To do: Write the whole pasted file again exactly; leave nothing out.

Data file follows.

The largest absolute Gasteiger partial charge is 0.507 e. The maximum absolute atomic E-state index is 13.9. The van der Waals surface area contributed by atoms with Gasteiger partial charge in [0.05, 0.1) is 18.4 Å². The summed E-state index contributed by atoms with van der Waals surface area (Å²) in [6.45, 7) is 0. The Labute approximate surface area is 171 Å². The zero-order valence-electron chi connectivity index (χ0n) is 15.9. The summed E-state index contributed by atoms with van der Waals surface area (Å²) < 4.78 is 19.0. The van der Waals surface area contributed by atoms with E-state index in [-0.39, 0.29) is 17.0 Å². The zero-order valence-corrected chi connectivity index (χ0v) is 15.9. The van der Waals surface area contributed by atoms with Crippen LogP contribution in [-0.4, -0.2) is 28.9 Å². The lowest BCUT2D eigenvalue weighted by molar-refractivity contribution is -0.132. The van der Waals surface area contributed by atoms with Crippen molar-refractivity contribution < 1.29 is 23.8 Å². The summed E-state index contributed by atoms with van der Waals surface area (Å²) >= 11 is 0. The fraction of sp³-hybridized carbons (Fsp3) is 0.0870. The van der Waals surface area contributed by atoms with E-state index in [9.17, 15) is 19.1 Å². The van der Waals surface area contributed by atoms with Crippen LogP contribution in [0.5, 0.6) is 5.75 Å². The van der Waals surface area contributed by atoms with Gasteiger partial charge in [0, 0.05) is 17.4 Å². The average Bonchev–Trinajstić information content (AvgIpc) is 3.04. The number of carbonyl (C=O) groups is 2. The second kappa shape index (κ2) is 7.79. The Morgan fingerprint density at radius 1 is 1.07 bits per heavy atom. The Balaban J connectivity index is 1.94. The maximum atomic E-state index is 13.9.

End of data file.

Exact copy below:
The largest absolute Gasteiger partial charge is 0.507 e. The maximum absolute atomic E-state index is 13.9. The van der Waals surface area contributed by atoms with Gasteiger partial charge in [0.05, 0.1) is 18.4 Å². The summed E-state index contributed by atoms with van der Waals surface area (Å²) in [6.45, 7) is 0. The Labute approximate surface area is 171 Å². The zero-order valence-electron chi connectivity index (χ0n) is 15.9. The summed E-state index contributed by atoms with van der Waals surface area (Å²) < 4.78 is 19.0. The van der Waals surface area contributed by atoms with E-state index in [-0.39, 0.29) is 17.0 Å². The zero-order valence-corrected chi connectivity index (χ0v) is 15.9. The van der Waals surface area contributed by atoms with Crippen LogP contribution in [-0.4, -0.2) is 28.9 Å². The lowest BCUT2D eigenvalue weighted by molar-refractivity contribution is -0.132. The van der Waals surface area contributed by atoms with Crippen molar-refractivity contribution < 1.29 is 23.8 Å². The summed E-state index contributed by atoms with van der Waals surface area (Å²) >= 11 is 0. The fraction of sp³-hybridized carbons (Fsp3) is 0.0870. The van der Waals surface area contributed by atoms with E-state index in [9.17, 15) is 19.1 Å². The van der Waals surface area contributed by atoms with Crippen LogP contribution in [0.5, 0.6) is 5.75 Å². The van der Waals surface area contributed by atoms with Gasteiger partial charge in [0, 0.05) is 17.4 Å². The average Bonchev–Trinajstić information content (AvgIpc) is 3.04. The number of carbonyl (C=O) groups is 2. The second kappa shape index (κ2) is 7.79. The Morgan fingerprint density at radius 1 is 1.07 bits per heavy atom. The Balaban J connectivity index is 1.94. The maximum atomic E-state index is 13.9.